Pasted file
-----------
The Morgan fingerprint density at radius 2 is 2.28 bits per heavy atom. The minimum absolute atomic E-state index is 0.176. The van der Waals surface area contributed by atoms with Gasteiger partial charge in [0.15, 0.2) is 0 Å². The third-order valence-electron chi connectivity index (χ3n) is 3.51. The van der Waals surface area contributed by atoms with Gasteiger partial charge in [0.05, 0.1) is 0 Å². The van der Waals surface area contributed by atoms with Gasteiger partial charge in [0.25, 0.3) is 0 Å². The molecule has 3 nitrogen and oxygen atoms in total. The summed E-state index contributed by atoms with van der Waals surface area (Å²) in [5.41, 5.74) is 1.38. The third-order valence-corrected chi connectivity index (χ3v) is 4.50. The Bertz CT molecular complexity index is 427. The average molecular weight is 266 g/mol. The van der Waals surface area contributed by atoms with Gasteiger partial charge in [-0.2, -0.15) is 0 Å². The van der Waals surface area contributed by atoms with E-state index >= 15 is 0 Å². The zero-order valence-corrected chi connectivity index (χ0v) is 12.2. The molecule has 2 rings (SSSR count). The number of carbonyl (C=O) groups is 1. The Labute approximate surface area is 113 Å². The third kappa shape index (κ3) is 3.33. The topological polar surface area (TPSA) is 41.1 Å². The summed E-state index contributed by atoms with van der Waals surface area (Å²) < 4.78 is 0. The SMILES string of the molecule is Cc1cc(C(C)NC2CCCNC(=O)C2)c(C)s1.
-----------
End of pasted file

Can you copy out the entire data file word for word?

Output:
The Morgan fingerprint density at radius 2 is 2.28 bits per heavy atom. The minimum absolute atomic E-state index is 0.176. The van der Waals surface area contributed by atoms with Gasteiger partial charge in [0.15, 0.2) is 0 Å². The third-order valence-electron chi connectivity index (χ3n) is 3.51. The van der Waals surface area contributed by atoms with Gasteiger partial charge in [0.05, 0.1) is 0 Å². The van der Waals surface area contributed by atoms with Gasteiger partial charge in [0.25, 0.3) is 0 Å². The molecule has 3 nitrogen and oxygen atoms in total. The summed E-state index contributed by atoms with van der Waals surface area (Å²) in [5.41, 5.74) is 1.38. The third-order valence-corrected chi connectivity index (χ3v) is 4.50. The Bertz CT molecular complexity index is 427. The average molecular weight is 266 g/mol. The van der Waals surface area contributed by atoms with Gasteiger partial charge in [-0.2, -0.15) is 0 Å². The van der Waals surface area contributed by atoms with E-state index >= 15 is 0 Å². The zero-order valence-corrected chi connectivity index (χ0v) is 12.2. The molecule has 2 rings (SSSR count). The number of carbonyl (C=O) groups is 1. The Labute approximate surface area is 113 Å². The third kappa shape index (κ3) is 3.33. The topological polar surface area (TPSA) is 41.1 Å². The summed E-state index contributed by atoms with van der Waals surface area (Å²) < 4.78 is 0. The SMILES string of the molecule is Cc1cc(C(C)NC2CCCNC(=O)C2)c(C)s1.